This is wide-eyed saga of everyday Palestinians struggling to survive and find normality, hope and love in a region affected by hostility. It is an oddly poetic tale, whose complexity and subtleties of differing narrative viewpoint are maintained by axioms, a strong multi-cultural ensemble and superb lead performances.
Samah Sabawi’s script has received widespread acclaim for its insight into Palestinian life. The playwright’s remarkable sensitivity and artistry confers enormous authority on this portrayal of a beleaguered people.
The play focuses on Jomana (Helena Sawires), a Palestinian woman living in a refugee camp, and depicts life under the Israeli bombardment and siege. She is chaperone to her cousin Lama (Emina Ashman), who is unhappily engaged to Ali (Reece Vella).
When Rami (Osamah Sami), an American-born Palestinian doctor, arrives on the “Free Gaza” boats in August 2008, he and Jomana fall in love. When it is time to leave, Rami promises to sell his clinic in America and return to Jomana and his ancestral homeland.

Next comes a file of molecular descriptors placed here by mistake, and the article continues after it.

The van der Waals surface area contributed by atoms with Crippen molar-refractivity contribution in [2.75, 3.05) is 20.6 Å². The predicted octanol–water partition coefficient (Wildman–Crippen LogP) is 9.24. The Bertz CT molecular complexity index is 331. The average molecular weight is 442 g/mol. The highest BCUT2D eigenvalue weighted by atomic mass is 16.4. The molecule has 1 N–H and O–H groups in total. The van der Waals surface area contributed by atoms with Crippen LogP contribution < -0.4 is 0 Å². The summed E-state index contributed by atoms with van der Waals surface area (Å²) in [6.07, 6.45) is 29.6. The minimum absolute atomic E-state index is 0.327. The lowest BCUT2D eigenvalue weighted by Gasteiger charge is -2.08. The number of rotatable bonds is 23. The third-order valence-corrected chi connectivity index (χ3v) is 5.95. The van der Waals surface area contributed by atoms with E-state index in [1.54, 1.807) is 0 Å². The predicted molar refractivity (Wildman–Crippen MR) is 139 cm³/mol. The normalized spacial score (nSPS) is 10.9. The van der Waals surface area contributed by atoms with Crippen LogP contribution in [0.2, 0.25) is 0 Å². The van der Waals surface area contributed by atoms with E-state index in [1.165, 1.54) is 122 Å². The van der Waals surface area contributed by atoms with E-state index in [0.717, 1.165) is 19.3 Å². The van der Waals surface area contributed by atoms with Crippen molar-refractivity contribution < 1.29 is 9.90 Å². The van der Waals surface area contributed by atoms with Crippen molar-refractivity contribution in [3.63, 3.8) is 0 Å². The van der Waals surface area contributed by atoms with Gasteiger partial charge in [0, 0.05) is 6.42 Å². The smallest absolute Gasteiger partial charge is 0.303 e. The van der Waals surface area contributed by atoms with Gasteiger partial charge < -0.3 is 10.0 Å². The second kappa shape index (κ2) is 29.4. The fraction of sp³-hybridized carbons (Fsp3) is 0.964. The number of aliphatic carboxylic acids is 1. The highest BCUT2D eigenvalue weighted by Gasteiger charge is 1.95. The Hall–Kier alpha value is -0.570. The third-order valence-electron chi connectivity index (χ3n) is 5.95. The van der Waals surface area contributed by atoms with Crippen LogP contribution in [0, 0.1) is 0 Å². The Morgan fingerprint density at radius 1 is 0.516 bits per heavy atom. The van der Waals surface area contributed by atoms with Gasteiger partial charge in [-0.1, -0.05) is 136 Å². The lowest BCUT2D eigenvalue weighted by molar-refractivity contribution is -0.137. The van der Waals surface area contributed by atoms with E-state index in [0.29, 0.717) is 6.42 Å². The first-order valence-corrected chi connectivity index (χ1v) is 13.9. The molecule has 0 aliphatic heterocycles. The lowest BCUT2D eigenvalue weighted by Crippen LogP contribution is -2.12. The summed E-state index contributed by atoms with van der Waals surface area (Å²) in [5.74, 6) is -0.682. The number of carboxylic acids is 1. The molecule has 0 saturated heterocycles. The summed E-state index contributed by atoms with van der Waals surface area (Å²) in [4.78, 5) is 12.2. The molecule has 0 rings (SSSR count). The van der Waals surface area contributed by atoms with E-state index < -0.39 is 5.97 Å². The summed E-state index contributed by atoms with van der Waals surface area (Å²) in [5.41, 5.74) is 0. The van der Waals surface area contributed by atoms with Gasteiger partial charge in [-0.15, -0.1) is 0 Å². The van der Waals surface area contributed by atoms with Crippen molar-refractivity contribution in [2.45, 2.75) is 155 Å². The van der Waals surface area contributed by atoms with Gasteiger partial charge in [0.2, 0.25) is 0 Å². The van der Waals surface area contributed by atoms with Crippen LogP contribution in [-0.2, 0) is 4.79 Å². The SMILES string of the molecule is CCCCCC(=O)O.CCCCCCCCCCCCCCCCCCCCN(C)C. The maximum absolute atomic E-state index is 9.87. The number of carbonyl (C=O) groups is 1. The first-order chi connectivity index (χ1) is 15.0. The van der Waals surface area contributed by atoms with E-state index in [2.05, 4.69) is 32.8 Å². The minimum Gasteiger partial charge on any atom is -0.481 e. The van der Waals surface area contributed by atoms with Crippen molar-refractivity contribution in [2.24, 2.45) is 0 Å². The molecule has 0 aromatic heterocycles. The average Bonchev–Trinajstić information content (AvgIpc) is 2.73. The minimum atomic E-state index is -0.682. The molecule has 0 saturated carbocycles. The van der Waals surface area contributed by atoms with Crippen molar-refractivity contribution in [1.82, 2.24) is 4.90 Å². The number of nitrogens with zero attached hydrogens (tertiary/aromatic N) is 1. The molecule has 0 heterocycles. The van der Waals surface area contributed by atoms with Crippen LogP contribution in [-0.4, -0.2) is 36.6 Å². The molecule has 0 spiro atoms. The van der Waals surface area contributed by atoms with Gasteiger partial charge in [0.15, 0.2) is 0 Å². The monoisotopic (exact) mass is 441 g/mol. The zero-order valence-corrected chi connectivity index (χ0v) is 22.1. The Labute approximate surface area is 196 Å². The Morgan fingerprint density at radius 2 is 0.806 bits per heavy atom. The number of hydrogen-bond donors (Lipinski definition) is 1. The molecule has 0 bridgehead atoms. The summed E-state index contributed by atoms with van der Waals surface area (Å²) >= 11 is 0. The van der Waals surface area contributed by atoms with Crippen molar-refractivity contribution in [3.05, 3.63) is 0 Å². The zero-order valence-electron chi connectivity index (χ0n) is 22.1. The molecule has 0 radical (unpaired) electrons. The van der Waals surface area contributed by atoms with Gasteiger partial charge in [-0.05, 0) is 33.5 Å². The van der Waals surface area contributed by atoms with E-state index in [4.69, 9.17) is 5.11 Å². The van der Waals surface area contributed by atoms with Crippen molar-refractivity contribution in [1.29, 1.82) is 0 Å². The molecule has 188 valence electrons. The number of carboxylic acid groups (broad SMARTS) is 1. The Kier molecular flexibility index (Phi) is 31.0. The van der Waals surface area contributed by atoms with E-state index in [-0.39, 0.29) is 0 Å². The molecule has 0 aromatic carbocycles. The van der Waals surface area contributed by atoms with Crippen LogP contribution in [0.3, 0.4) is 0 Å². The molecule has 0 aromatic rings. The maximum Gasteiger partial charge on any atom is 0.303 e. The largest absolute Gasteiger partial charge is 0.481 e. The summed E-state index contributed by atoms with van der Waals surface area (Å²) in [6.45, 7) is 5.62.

The play gives us a prophetic flavour of the way people can culturally, politically, ideologically and physically be separated. There are sharp, pertinent scenes in which the lovers speak over Skype and renew their promises. But will the pair live happily ever after?
This play stands or falls by its love affair between the thoroughly decent Texan doctor, Rami, and the poetically romantic Jomana. And this love affair has all the passion of desperate people in desperate times and precarious situations. Sawires is well cast; she puts presence into every scene and bounces well off Sami, who brilliantly portrays an American caught between multiple loyalties.
As doomed wartime romances go, the play doesn’t offer anything particularly original. But with palpable tension and poignancy, and an expose of Palestinian life, it is fine theatre well worth watching. The action is robust when depicting the havoc wreaked on life, limb and landscape.
Perhaps occasionally it is too genteel a view of war’s impact on the heart. However, one always gets the sense that the lovers are involved in something that is truly out of their control, and that’s the saddest thing of all.
Tales of a City by the Sea is playing at the Bakehouse Theatre until June 18.